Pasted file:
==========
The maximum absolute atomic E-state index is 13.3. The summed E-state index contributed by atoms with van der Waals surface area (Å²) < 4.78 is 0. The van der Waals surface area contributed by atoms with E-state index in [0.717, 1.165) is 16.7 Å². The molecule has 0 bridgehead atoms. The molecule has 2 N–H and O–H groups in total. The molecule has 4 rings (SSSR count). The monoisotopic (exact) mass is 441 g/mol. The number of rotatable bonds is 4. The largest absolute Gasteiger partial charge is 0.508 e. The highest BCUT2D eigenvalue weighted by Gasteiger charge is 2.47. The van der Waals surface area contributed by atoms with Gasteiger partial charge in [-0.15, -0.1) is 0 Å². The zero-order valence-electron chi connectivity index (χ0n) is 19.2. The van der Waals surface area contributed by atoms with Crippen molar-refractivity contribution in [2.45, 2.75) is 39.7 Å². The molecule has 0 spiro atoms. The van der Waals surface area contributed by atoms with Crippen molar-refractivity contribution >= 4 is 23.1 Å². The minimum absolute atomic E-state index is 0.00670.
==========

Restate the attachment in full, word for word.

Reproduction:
The maximum absolute atomic E-state index is 13.3. The summed E-state index contributed by atoms with van der Waals surface area (Å²) < 4.78 is 0. The van der Waals surface area contributed by atoms with E-state index in [0.717, 1.165) is 16.7 Å². The molecule has 0 bridgehead atoms. The molecule has 2 N–H and O–H groups in total. The molecule has 4 rings (SSSR count). The monoisotopic (exact) mass is 441 g/mol. The number of rotatable bonds is 4. The largest absolute Gasteiger partial charge is 0.508 e. The highest BCUT2D eigenvalue weighted by Gasteiger charge is 2.47. The van der Waals surface area contributed by atoms with Gasteiger partial charge in [-0.15, -0.1) is 0 Å². The zero-order valence-electron chi connectivity index (χ0n) is 19.2. The van der Waals surface area contributed by atoms with Crippen molar-refractivity contribution in [2.45, 2.75) is 39.7 Å². The molecule has 0 spiro atoms. The van der Waals surface area contributed by atoms with Crippen molar-refractivity contribution >= 4 is 23.1 Å². The minimum absolute atomic E-state index is 0.00670.